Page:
As a result of the Klondike Gold Rush, the Yukon Telegraph Line was established to link the rest of Canada with the Yukon. The Line was an overland telegraph operated by the Dominion Government of Canada from 1901 and 1936. Telegraph service previously existed up to Hazelton with the Collin’s Overland Telegraph (1866), which was built by the Western Union Telegraph in hopes of linking Europe and Canada via the Bering Strait and Russia. However, with the Transatlantic Telegraph Line was completed first, construction on the Collin’s Overland Telegraph was halted just north of Hazelton.
In 1899 or 1900, the Dominion Government of Canada began construction north of Hazelton (which at the time was undeveloped and remote), using a combination of old Collin’s Overland Telegraph surveys, First Nations trails and the Ashcroft Trail. In 1901 the telegraph began operation, employing one lineman and one operator at each station cabin along the route. There were nine main cabins along the route numbered 1 to 9. Beyond the Ninth Cabin, the stations were named based on nearby geographical features, such as Echo Lake or Iskut River. In between each “home stations” were refuge cabins, referred to by distance from the main cabins in the reports by linemen.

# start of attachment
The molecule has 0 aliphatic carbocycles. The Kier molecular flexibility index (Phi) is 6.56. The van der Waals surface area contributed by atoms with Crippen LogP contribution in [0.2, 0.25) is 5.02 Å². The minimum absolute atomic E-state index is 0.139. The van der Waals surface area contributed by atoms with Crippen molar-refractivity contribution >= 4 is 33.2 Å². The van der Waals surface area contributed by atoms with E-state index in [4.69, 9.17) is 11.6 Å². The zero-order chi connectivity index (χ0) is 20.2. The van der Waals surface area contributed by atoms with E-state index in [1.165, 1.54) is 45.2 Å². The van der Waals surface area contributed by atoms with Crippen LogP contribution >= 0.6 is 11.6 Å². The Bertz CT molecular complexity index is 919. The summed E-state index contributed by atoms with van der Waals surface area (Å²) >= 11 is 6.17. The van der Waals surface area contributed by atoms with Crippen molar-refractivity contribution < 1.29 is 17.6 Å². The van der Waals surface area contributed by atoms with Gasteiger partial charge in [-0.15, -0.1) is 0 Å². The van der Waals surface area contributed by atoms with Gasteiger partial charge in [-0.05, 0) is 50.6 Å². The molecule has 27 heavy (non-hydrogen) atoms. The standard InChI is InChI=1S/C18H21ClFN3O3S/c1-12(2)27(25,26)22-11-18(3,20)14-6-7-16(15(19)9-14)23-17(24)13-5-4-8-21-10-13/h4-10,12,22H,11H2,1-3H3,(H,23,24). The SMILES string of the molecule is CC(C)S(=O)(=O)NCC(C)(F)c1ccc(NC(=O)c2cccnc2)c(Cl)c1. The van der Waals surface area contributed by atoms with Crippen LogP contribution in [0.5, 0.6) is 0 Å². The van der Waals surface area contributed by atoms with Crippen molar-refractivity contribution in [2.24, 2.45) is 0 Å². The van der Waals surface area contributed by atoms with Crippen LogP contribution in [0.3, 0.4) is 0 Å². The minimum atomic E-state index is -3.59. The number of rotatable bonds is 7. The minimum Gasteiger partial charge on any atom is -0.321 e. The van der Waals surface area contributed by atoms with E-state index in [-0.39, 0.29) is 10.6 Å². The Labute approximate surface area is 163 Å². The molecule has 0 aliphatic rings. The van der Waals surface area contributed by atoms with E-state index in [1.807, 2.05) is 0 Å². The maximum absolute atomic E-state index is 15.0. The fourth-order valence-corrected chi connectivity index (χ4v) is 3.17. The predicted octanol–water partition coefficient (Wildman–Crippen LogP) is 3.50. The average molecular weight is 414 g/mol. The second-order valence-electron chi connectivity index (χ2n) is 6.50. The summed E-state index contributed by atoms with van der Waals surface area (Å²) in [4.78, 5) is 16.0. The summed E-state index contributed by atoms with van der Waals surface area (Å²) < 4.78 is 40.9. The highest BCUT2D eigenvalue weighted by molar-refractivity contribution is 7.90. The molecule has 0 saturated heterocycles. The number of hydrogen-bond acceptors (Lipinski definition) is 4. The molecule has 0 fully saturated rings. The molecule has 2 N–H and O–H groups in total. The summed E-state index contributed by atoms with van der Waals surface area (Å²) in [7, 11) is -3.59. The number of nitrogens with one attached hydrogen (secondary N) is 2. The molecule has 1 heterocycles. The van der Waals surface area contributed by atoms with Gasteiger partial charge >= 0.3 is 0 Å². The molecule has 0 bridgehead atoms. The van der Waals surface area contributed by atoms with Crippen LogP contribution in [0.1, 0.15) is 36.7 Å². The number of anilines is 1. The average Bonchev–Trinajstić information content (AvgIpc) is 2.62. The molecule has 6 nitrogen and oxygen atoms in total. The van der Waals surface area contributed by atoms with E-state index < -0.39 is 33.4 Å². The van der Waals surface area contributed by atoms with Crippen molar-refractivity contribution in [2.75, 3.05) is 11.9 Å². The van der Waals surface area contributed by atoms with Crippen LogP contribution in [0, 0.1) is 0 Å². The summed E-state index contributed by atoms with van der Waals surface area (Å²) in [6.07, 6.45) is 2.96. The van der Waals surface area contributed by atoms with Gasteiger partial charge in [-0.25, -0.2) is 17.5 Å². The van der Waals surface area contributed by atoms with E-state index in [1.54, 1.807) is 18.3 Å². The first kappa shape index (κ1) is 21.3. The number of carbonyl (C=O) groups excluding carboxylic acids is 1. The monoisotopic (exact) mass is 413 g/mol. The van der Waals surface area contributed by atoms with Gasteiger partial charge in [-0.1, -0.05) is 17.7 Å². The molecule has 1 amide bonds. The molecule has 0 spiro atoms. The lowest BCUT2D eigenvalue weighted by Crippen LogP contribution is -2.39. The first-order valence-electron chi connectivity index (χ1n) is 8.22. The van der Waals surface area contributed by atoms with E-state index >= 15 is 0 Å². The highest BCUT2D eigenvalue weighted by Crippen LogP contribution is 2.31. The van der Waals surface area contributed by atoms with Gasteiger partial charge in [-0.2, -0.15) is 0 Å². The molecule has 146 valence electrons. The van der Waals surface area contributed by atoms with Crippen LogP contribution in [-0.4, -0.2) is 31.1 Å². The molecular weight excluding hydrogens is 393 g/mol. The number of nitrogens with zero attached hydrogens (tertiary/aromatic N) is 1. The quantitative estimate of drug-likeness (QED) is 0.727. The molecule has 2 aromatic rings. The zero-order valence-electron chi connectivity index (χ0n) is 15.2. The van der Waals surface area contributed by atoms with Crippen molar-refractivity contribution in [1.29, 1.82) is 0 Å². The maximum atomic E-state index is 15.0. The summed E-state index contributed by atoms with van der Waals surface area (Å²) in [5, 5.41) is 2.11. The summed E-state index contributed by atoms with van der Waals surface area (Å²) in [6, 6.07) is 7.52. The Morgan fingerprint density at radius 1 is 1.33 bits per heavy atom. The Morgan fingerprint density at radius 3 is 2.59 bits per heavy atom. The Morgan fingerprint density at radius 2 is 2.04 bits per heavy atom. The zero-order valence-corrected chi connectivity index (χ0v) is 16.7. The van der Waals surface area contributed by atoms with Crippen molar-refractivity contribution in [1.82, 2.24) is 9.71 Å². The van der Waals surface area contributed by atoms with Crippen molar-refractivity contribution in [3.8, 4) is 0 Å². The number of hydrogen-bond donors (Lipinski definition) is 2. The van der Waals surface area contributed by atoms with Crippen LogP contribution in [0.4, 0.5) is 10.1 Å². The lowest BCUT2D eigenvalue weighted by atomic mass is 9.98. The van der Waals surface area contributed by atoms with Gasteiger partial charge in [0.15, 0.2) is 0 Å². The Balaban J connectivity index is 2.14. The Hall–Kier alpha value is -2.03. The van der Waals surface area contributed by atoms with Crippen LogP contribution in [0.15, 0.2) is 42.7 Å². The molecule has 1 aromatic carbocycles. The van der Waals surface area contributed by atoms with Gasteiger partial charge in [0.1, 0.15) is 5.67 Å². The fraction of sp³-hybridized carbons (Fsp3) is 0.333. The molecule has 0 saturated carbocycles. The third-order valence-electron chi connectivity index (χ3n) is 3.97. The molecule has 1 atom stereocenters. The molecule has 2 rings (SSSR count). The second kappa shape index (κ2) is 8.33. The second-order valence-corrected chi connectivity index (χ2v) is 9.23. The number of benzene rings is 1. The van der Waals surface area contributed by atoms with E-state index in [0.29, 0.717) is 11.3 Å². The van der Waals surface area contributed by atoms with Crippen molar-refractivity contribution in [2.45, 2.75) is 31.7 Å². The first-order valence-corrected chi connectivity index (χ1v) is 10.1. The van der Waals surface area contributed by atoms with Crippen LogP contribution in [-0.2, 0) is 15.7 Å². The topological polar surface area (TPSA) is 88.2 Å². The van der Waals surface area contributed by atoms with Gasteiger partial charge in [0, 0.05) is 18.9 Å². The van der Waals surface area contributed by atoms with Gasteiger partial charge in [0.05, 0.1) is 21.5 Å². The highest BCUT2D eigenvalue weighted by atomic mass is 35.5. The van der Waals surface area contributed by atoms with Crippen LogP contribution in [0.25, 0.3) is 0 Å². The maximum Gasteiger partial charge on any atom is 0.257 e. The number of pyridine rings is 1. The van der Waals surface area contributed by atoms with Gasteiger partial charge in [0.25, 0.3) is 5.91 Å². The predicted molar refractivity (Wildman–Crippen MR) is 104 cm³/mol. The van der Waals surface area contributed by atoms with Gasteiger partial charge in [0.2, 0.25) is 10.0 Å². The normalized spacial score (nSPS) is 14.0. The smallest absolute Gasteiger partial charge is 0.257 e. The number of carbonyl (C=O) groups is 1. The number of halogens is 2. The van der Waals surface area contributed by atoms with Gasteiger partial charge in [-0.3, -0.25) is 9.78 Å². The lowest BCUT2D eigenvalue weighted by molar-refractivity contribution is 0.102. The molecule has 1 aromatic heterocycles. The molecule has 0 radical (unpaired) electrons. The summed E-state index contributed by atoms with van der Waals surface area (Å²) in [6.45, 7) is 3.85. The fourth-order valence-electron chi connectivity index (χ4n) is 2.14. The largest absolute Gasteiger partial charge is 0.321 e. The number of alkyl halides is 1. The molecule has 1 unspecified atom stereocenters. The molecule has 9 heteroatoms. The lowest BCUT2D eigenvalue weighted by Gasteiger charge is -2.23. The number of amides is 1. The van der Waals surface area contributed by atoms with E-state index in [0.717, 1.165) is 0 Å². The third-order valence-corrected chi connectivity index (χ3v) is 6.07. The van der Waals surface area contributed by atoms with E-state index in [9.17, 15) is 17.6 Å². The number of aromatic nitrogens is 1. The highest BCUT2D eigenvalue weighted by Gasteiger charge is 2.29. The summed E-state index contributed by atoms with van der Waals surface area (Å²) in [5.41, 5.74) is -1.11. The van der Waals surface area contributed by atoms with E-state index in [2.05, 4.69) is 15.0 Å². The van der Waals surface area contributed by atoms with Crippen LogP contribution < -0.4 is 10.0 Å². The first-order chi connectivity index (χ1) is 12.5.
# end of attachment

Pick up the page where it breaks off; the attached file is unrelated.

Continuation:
Most of the records held by the Archives pertain to the Eighth Cabin, of which Charles Philip Janze maintained the northern lines and John Jensen serviced the southern portions of telegraph line. William Blackstock most likely maintained the Ninth Cabin and its surrounding lines. Unfortunately, in 1936, substantial flooding severely damaged sections of the telegraph line and supporting infrastructure, and with the emergence of new wireless radio technology, the Dominion Government could not justify spending the money for repairs and the Yukon Telegraph Line was permanently shut down.
Scope and Content
Series includes inventories, requisitions and work reports written by Charles P Janze, John Jensen and William Blackstock.